I worry about the products I buy and whether they are cruelty-free. Do celebrities, especially the animal-loving ones, pay attention to what they have their staff buy for them? First, I wanted to find out who some of these beautiful vegan celebrities might be; I know many beautiful vegans who aren’t famous, but the world seems to want celebrity to give something credibility. So here are some famous, beautiful vegans. (Note: My definition of beauty includes inner qualities, not just the outer ones.)
So how do they maintain this beauty and stick to their vegan ideals? There are cruelty-free products out there; one just has to look. Look for symbols from organizations like the Leaping Bunny or get the Cruelty Cutter app from the Beagle Freedom Project. With the app, you can scan the barcode on a product and find out whether it is cruelty free before you purchase.
This led me to the thought of how I could make my own, since DIY is always more fun than buying something. I often have a bowl of okara, the ground soy beans left from making soy milk (see The milk of human kindness (is non-dairy) in the refrigerator, and I’ve been trying to find ways to utilize it. I sometimes add it to soups and stews and even baked goods as a protein boost.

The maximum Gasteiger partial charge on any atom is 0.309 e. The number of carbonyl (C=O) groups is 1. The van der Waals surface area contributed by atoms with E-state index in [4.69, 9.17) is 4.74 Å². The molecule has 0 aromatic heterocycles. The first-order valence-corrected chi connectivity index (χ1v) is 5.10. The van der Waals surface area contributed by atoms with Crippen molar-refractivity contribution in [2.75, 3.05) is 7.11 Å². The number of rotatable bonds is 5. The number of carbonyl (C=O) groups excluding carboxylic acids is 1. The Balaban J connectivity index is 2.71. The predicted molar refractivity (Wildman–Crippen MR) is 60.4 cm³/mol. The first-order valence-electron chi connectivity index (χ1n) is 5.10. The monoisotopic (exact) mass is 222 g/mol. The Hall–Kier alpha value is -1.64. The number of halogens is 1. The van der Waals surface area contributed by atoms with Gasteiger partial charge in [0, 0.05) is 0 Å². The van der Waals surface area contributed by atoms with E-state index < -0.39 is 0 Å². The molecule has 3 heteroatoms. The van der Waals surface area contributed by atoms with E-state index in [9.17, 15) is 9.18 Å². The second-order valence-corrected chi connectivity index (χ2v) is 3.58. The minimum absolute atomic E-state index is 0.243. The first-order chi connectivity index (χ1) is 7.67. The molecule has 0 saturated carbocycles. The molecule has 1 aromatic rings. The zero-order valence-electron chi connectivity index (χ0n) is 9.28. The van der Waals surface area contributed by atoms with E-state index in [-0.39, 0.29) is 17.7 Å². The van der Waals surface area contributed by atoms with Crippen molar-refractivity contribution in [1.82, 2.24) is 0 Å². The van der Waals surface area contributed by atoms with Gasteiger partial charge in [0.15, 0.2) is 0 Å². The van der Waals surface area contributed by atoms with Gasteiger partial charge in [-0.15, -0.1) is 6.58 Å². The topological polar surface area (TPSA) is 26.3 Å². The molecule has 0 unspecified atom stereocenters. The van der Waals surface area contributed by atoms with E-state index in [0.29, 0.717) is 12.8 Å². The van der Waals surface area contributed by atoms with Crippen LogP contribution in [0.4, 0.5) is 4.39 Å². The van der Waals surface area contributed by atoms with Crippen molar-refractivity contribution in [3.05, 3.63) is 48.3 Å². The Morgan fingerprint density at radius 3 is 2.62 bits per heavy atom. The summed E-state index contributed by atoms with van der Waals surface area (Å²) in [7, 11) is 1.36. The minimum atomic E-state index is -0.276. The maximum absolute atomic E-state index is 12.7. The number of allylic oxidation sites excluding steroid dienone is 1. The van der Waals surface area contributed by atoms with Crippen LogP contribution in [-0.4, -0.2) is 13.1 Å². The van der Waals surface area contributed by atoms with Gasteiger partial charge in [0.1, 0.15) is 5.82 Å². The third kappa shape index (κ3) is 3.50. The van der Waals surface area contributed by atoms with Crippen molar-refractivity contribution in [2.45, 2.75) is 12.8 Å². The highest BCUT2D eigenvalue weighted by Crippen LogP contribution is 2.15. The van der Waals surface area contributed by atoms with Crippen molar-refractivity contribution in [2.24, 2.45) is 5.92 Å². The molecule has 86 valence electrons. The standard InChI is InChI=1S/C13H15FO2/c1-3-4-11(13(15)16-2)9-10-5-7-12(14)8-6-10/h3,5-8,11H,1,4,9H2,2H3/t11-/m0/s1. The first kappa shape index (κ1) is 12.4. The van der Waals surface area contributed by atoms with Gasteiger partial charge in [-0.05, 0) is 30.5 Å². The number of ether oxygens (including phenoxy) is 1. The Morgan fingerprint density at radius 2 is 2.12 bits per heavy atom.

In the directions that came with the soy milk maker, there is a recipe for an okara facial mask. The recipe uses honey, which is not a vegan product. I gave it a try, mixing the okara with some agave as a binder instead of honey, and a little Vitamin E oil in place of the various essential oils recommended, since I didn’t have any of those. It actually did make my skin feel soft and smooth after I rinsed it off.
What are some other simple, do at home (with things you probably already have) vegan beauty recipes? One good source is the DIY Home page of the blog Vegans Have Superpowers. I am not volunteeering to do the banana facial mask; just sayin’. If you have things at home like apple cider vinegar, witch hazel, oats, sea salt, baking soda, olive oil, and essential oils, among others, you can make your own skin-care and hair-care products.
The editor of The Vegan Beauty Review, Sunny Subramanian, has a book with co-author Chrystle Fiedler, The Compassionate Chick’s Guide to DIY Beauty. I just ordered my copy.
Don’t want to make your own products but want to try some fun and different products from a variety of cruelty-free manufacturers? You can subscribe to the monthly Petit Vour cruelty-free/vegan PV Beauty Box.
Nerd that I am, I also find smart people really sexy. You think being vegan is stupid? Just ask these people.
And then there’s me, kinda cute, kinda smart, and kinda silly, but not doing too badly at age 55. I’ll never be a star, but I do what I can to lead an ethical and compassionate life, and that’s a beautiful thing.
You’ve been to that meeting. You know. THAT meeting. The one where someone is standing at the front of the too hot/too cold/overcrowded/uncomfortable room reading a PowerPoint to the audience of zombies.